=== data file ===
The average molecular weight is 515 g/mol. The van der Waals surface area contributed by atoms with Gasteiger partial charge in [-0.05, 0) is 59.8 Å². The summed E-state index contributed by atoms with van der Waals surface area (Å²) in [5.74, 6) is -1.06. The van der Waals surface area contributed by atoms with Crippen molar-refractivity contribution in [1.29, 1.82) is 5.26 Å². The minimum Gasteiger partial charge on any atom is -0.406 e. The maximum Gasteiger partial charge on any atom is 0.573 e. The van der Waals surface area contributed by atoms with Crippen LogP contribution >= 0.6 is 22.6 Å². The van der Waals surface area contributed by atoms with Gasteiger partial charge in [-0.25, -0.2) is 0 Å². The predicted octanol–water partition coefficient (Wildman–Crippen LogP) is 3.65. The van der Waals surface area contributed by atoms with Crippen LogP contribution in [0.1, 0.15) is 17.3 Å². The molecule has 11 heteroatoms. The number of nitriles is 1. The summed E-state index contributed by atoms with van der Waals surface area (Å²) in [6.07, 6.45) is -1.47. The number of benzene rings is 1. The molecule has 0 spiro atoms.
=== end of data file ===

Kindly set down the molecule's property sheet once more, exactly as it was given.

The average molecular weight is 515 g/mol. The van der Waals surface area contributed by atoms with Gasteiger partial charge in [-0.05, 0) is 59.8 Å². The summed E-state index contributed by atoms with van der Waals surface area (Å²) in [5.74, 6) is -1.06. The van der Waals surface area contributed by atoms with Crippen molar-refractivity contribution in [1.29, 1.82) is 5.26 Å². The minimum Gasteiger partial charge on any atom is -0.406 e. The maximum Gasteiger partial charge on any atom is 0.573 e. The van der Waals surface area contributed by atoms with Crippen LogP contribution >= 0.6 is 22.6 Å². The van der Waals surface area contributed by atoms with Gasteiger partial charge in [-0.25, -0.2) is 0 Å². The predicted octanol–water partition coefficient (Wildman–Crippen LogP) is 3.65. The van der Waals surface area contributed by atoms with Crippen LogP contribution in [0.1, 0.15) is 17.3 Å². The molecule has 11 heteroatoms. The number of nitriles is 1. The summed E-state index contributed by atoms with van der Waals surface area (Å²) in [6.07, 6.45) is -1.47. The number of benzene rings is 1. The molecule has 0 spiro atoms.